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A Tale of Stars and Shadow by Lisa Cassidy – Spoiler Free Review

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Malice of Crows by Lila Bowen

Malice of Crows by Lila Bowen
Book Name: Malice of Crows
Author: Lila Bowen
Publisher(s): Orbit
Formatt: Hardcover / Paperback / Ebook
Genre(s): YA Fantasy Western
Release Date: October 31, 2017 (US) November 2, 2017 (UK)

Spoiler Warning: This review contains spoilers for earlier books in the series, but nothing beyond what you’d see on the back covers of the books.

Malice of Crows, book three of The Shadow series, by Lila Bowen (a.k.a. Delilah S. Dawson) was ranked among Fantasy-Faction’s Best Books of 2017 but somehow, we didn’t review it when it came out last fall—an oversight that needed to be addressed.

Personally, I’m a sucker for fantasy novels set in historical periods (or tech levels) other than the classic fantasy setting of something along the lines of 12th-13th century Western Europe. And while that might be enough to initially hook me, it’s not enough to keep me on the line. It’s Bowen’s characters, story, and writing that keep me coming back for more, eagerly awaiting each new installment.

Once again, Bowen begins her book just where the previous installment, Conspiracy of Ravens, leaves off. Durango Ranger Rhett Walker has shut down Trevisan’s operations on the railroad fueled by an evil blood magic, but the necromancer has escaped into the body of six-year-old Meimei, the younger sister of Cora, Trevisan’s healer and a shape shifter capable of becoming a dragon. Now Rhett, Cora, Dan (a Native American who can shift into a coyote) and his sister Winfred (cursed to die nine times), Earl (an Irishman who can shift into a donkey), and handsome Sam Hennessy (not a shifter, just a human, albeit a fellow Ranger), are chasing Trevisan into the desert to stop him (permanently) and save Meimei (if possible).

It’s a chase story, racing with quick pacing. Which isn’t to say this is a straightforward tale because Rhett is also the Shadow—avenger of wrongs and killer of bad men and monsters. And the Shadow will often feel a tug in his guts, pulling him in directions he doesn’t always want to go but always needs to go, almost like a literal moral compass. So while Rhett is dead set on hunting down Trevisan, the Shadow can’t ride in a straight line. And unfortunately, that means Rhett can’t help himself from charging directly towards big dangers, even if it means putting his life or those around him at risk. Which is all to say that Bowen has created a powerful concoction that is not only fun, but also inclusive, and with a gut punch of an ending.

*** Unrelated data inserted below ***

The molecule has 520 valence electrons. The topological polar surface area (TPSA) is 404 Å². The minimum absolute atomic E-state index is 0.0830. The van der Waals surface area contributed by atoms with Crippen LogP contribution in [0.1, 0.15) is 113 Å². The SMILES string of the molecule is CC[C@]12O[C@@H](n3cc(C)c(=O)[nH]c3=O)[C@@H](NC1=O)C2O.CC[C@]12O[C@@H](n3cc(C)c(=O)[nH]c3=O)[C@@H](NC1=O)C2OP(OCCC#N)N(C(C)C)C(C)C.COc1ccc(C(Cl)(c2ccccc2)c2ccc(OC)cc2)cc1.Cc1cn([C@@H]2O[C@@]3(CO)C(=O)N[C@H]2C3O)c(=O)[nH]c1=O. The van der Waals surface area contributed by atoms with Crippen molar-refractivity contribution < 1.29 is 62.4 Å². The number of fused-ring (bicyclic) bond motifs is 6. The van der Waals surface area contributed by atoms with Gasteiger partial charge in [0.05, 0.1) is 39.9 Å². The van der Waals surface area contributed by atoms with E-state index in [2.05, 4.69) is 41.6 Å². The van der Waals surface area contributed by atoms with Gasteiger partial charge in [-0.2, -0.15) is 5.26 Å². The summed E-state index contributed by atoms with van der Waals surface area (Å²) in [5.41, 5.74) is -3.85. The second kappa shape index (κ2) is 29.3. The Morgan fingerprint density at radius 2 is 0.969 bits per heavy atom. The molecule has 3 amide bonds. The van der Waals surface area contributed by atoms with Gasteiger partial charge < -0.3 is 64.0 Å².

I hear a lot about good leaders being comfortable in their own skin. While I won’t go so far as to say that Rhett has become comfortable in his own (shifting) skin, he is coming to terms with who and what he is. He knows what he wants, what drives him, how far he’ll go to put down an evil creature, and how hard he’ll fight to protect the people he cares about. He also knows a good portion of the world will never accept him. In their eyes, he’s a freak, a threat, a pretender. That’s the life not only of the Shadow, but also of a half-black, half-Native transman. Rhett knows his life is one of overcoming resistance, of taking on risk, and facing danger. And he knows every step of the way puts his posse at risk. It tears him up, but he won’t back down. And so I love rooting for him.

Although Rhett is at the heart of this group, Bowen has also created an inclusive group of characters to surround him. Trans, gay, bi, asexual, mixed race, Native, Asian—the posse is incredibly diverse. The first white, hetero male I could think of was Trevisan, and in this case, he looks like a six-year-old Chinese girl. But Bowen doesn’t deal in tokenism. These are nuanced characters who have a depth of motivations, passions, experiences, and pain. Rhett isn’t the only one leading a hard life. Each member of the posse faces racism or sexism or ableism, or a combination. Even Trevisan has his reasons and experiences people thinking about him based only on his appearance.

In a book full of shape shifters, mythical creatures, and blood magic, there’s a lot of talk of what it means to be a monster, an outsider, an outcast. There is talk of passing and hiding and living a closeted life. And the pain and pleasure of being free of the lies, of moving forward, despite the slings and arrows of the everyday idiots. For a book that is nominally about chases, escapes, scrapes, and gunfights, it’s often Bowen’s quieter moments of reflection or processes of growth that I found more striking.

I fear that I have made this review sound a bit too heavy or that this book is only about inclusivity. No. It’s a western adventure story that just so happens to have a real cast instead of something out of 1950s Central Casting. At its heart this is an adventure. It’s a western tale of a race through the dangerous desert to bring justice to a bad man and save the little girl. And along the way, there are gila monsters and gorgons, sasquatches and six shooters, horses and unicorns, shootouts and make outs. I mean really, why aren’t you reading this series again? If you haven’t started already, you really should correct that.

After all, the fourth and final installment, Treason of Hawks, comes out in fall 2018. So if you start the Shadow series now, you still have time to catch up. So get reading. I can’t wait for you to get to know Rhett and the gang.


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